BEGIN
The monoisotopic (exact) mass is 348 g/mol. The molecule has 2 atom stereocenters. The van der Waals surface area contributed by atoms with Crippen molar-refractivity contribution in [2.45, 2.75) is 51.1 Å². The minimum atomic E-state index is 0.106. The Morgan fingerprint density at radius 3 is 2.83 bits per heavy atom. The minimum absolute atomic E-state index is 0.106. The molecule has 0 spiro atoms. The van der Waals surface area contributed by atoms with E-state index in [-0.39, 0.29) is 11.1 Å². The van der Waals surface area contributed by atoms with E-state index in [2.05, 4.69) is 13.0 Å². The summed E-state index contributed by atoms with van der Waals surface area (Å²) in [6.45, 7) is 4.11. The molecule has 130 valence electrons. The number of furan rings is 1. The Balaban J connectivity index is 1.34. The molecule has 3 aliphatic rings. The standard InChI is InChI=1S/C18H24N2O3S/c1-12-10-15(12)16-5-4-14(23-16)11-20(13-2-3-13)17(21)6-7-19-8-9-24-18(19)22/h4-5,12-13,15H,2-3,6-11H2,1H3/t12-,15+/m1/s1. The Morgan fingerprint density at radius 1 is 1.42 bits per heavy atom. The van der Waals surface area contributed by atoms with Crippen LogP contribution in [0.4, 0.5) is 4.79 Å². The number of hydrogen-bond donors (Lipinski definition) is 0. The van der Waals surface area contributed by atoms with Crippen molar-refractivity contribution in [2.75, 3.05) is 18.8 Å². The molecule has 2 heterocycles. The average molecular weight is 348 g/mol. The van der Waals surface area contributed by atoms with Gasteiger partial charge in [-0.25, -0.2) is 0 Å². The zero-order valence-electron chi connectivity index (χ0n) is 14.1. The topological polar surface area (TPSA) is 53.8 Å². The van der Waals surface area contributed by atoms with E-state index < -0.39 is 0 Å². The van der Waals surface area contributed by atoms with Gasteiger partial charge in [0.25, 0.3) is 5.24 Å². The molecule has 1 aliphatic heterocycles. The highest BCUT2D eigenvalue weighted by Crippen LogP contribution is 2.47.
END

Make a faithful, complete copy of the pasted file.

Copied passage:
The monoisotopic (exact) mass is 348 g/mol. The molecule has 2 atom stereocenters. The van der Waals surface area contributed by atoms with Crippen molar-refractivity contribution in [2.45, 2.75) is 51.1 Å². The minimum atomic E-state index is 0.106. The Morgan fingerprint density at radius 3 is 2.83 bits per heavy atom. The minimum absolute atomic E-state index is 0.106. The molecule has 0 spiro atoms. The van der Waals surface area contributed by atoms with E-state index in [-0.39, 0.29) is 11.1 Å². The van der Waals surface area contributed by atoms with E-state index in [2.05, 4.69) is 13.0 Å². The summed E-state index contributed by atoms with van der Waals surface area (Å²) in [6.45, 7) is 4.11. The molecule has 130 valence electrons. The number of furan rings is 1. The Balaban J connectivity index is 1.34. The molecule has 3 aliphatic rings. The standard InChI is InChI=1S/C18H24N2O3S/c1-12-10-15(12)16-5-4-14(23-16)11-20(13-2-3-13)17(21)6-7-19-8-9-24-18(19)22/h4-5,12-13,15H,2-3,6-11H2,1H3/t12-,15+/m1/s1. The Morgan fingerprint density at radius 1 is 1.42 bits per heavy atom. The van der Waals surface area contributed by atoms with Crippen LogP contribution in [0.4, 0.5) is 4.79 Å². The number of hydrogen-bond donors (Lipinski definition) is 0. The van der Waals surface area contributed by atoms with Crippen molar-refractivity contribution in [2.75, 3.05) is 18.8 Å². The molecule has 2 heterocycles. The average molecular weight is 348 g/mol. The van der Waals surface area contributed by atoms with Gasteiger partial charge in [-0.25, -0.2) is 0 Å². The zero-order valence-electron chi connectivity index (χ0n) is 14.1. The topological polar surface area (TPSA) is 53.8 Å². The van der Waals surface area contributed by atoms with E-state index < -0.39 is 0 Å². The van der Waals surface area contributed by atoms with Gasteiger partial charge in [0.25, 0.3) is 5.24 Å². The molecule has 1 aliphatic heterocycles. The highest BCUT2D eigenvalue weighted by Crippen LogP contribution is 2.47.